Publication Detail

Understanding Commuters' Attitudes, Uncertainties, and Decision-Making and Their Implications for Route Choice


Research Report

Suggested Citation:
Abdel-Aty, Mohamed A., Ryuichi Kitamura, Paul P. Jovanis, Kenneth M. Vaughn (1994) Understanding Commuters' Attitudes, Uncertainties, and Decision-Making and Their Implications for Route Choice. Institute of Transportation Studies, University of California, Davis, Research Report UCD-ITS-RR-94-05

A second computer-aided telephone interview (CATI) survey was designed to gain in-depth understanding of commuters' perceptions and decision processes, to study the effect of travel time uncertainty on route choice, and to study carpool characteristics. The survey was undertaken in May 1993, targeting the same sample of commuters interviewed in May/June 1992. An attrition model illustrated that income and gender are among the significant socioeconomic variables that increase the probability of a respondent participating in the second wave of the survey.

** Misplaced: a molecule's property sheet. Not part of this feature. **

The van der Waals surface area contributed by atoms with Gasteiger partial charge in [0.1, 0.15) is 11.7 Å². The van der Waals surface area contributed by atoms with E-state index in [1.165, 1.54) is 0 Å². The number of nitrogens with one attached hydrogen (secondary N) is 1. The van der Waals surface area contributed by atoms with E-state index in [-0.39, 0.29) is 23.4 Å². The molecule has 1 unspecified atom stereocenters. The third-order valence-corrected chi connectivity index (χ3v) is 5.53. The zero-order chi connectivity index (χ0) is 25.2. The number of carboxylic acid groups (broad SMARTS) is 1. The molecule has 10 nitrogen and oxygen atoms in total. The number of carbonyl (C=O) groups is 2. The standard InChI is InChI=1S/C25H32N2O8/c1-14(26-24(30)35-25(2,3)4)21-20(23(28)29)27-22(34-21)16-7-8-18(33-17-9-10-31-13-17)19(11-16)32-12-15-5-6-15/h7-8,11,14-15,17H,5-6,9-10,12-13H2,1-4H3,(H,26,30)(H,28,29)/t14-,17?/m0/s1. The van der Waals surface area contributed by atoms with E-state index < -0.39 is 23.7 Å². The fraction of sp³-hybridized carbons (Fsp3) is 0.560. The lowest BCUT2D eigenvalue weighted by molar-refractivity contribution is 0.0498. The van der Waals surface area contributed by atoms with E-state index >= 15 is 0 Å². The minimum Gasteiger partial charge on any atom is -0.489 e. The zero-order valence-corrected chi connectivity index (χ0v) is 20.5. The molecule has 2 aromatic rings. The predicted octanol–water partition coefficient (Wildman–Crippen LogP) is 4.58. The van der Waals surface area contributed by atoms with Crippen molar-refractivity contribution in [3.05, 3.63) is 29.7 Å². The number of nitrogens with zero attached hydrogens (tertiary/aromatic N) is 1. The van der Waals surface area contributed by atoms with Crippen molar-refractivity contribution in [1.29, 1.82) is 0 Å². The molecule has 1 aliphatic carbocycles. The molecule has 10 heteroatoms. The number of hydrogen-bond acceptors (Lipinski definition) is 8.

General descriptive statistics and cross tabulations showed several trends and characteristics in the sample. The main reasons for hanging the commute route beside changing home or work locations are avoiding congestion and finding a faster route. The majority of the respondents reported that on some days they experience up to 10 minutes increase than their normal travel time. Females are generally more concerned than males regarding traffic safety, unsafe neighborhoods, and the existence of buses and trucks in traffic. The results also showed that females and younger respondents are more likely to carpool than males and older respondents. Carpoolers changed their routes less frequently than solo drivers, and the carpool driver is usually the person that chooses the commute route.

Factor analysis performed on some attitudinal variables produced three factors, which are named: shorter commute, safety and comfort, and perceptions of the ease of driving. Multinomial logit models are used to estimate commuters' choice when faced with a traffic related incident, and illustrated the influence of gender, carpool, receiving traffic information, and the perception of neighborhood security and congestion, on the decision to stay on the same commute route or divert around the location of the incident or to another route. Binary logit models used to predict the choices between two hypothetical routes illustrated the significance of commuters' attitudes, travel time variation, gender, and traffic information, on the route choice.